“One of the first things they basically did was phase out the Silver Spring Brewery over in Vic West and focused almost solely on the brewery on Government Street,” said Poirier.
Between 1957 and 1982, it was mostly business as usual, save for some brewery strikes that led to a significant beer shortage throughout the province in the late ’70s.
But something happened in 1980 that likely led to Labatt shifting its attention elsewhere — the company purchased Budweiser, being able to produce and not just distribute the popular beer in Canada for the first time ever.
Only two years later, Labatt announced it would shut down the Lucky Lager brewery in Victoria.
“Because of the demand for Budweiser, because of the portfolio that they had, they decided to put all their eggs for Western Canada in one basket in Edmonton,” said Poirier.
But the company didn’t stop at just shutting down the Victoria brewery, kitty-corner to today’s Philip’s Brewery on Government Street.
“They had recently renovated the entire exterior of the brewery, redone the stonework on the outside, and so when they shut down the brewery to make sure that no competitor could come in and make use of the facility — they tore it to the ground.”
Despite a fight to maintain the building, the heart of Victoria’s brewing industry was essentially ripped out on March 29, 1982.
It’s a strange thing that Lucky has somehow been linked to the Island despite having no physical connection to it for 40 years, Poirier said, but there is a simple explanation for it.
“Probably one of the most powerful things: nostalgia,” he said. “I can probably guarantee you that there are so many listeners and people watching this…Lucky was the beer that they took a sip from their dad’s can that was on the coffee table. Or when they were out camping, that’s the can that you brought with you. It’s been 40 years, but it’s still that association with it.”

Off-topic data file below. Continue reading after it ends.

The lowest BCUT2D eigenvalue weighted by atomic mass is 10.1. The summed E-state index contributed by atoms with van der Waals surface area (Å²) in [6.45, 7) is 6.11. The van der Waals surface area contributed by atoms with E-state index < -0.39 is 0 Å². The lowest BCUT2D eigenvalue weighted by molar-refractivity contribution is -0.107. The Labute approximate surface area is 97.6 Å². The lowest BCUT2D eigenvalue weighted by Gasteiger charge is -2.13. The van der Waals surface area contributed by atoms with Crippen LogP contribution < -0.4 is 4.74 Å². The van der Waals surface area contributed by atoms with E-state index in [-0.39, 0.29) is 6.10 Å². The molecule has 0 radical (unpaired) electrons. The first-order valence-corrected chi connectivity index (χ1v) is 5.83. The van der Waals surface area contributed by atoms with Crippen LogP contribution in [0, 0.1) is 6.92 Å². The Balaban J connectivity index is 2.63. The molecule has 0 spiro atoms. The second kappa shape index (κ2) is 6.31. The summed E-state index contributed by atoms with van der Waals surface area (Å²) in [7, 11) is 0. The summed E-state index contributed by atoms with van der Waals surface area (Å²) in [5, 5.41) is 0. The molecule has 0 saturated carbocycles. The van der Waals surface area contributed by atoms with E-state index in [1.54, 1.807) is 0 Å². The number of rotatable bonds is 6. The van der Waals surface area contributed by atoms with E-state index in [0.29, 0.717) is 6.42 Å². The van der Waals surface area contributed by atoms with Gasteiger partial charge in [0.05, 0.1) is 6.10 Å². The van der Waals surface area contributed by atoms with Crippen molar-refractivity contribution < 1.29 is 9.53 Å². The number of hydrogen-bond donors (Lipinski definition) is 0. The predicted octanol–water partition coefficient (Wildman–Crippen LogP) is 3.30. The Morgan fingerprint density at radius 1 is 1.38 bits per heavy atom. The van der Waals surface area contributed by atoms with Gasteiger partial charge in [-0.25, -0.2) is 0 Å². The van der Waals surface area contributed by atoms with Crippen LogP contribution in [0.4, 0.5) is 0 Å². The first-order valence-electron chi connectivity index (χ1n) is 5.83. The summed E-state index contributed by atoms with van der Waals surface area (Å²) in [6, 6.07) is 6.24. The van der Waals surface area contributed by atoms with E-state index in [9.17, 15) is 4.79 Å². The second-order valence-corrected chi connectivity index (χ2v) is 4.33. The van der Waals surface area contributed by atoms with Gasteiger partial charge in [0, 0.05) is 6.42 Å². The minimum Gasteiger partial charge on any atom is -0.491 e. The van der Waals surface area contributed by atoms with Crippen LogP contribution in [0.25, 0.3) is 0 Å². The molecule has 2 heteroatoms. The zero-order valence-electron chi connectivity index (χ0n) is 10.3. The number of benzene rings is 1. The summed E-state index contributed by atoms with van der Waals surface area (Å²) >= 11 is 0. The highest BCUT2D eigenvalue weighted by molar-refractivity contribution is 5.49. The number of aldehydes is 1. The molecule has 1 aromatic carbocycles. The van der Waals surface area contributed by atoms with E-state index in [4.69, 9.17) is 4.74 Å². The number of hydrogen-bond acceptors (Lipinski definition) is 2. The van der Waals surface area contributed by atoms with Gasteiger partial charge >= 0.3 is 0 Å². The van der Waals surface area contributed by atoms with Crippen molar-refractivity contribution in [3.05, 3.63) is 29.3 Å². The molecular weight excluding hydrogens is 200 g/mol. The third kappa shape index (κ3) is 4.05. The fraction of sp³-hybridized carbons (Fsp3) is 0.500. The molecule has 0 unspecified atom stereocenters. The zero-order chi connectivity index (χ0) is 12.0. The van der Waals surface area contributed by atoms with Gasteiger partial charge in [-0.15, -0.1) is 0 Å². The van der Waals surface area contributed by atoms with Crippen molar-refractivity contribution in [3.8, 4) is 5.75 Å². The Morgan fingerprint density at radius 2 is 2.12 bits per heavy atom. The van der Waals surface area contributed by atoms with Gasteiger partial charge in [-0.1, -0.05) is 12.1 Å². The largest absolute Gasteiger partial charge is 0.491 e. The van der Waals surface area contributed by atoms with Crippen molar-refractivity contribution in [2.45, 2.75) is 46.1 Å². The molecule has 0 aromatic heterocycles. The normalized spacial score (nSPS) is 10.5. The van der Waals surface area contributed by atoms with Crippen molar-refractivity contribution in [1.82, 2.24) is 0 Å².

But you can draw a direct line from Lucky Lager relocating from the Island to today’s explosion of small craft breweries propping up the region’s bustling beer scene, Poirier argued.
In 1982, the B.C. government went after the big brewers for price fixing, opening the door to micro-breweries.
“So between the price-fixing scandal and John Mitchell working on opening up the Horseshoe Bay Pub, they happened in lockstep and led to the opening of the first brew pub in Canada,” he said. “Which then led to Island Pacific Brewing, which led to Spinnakers, which led to all of these craft breweries.”
Drinking Lucky Lager today doesn’t do anything for Vancouver Island except promote the nostalgia that Poirier talks about, he added, but it’s a connection that won’t fade away anytime soon.
“The dollars are not staying local. So at the end of the day. Is it synonymous with Vancouver Island? Yes. Is it still linked at all to Vancouver Island? Only through very fine threads of nostalgia.”
You can listen to Matt Poirier discuss the history of Lucky Lager on episode 151 of the MicCHEK podcast here.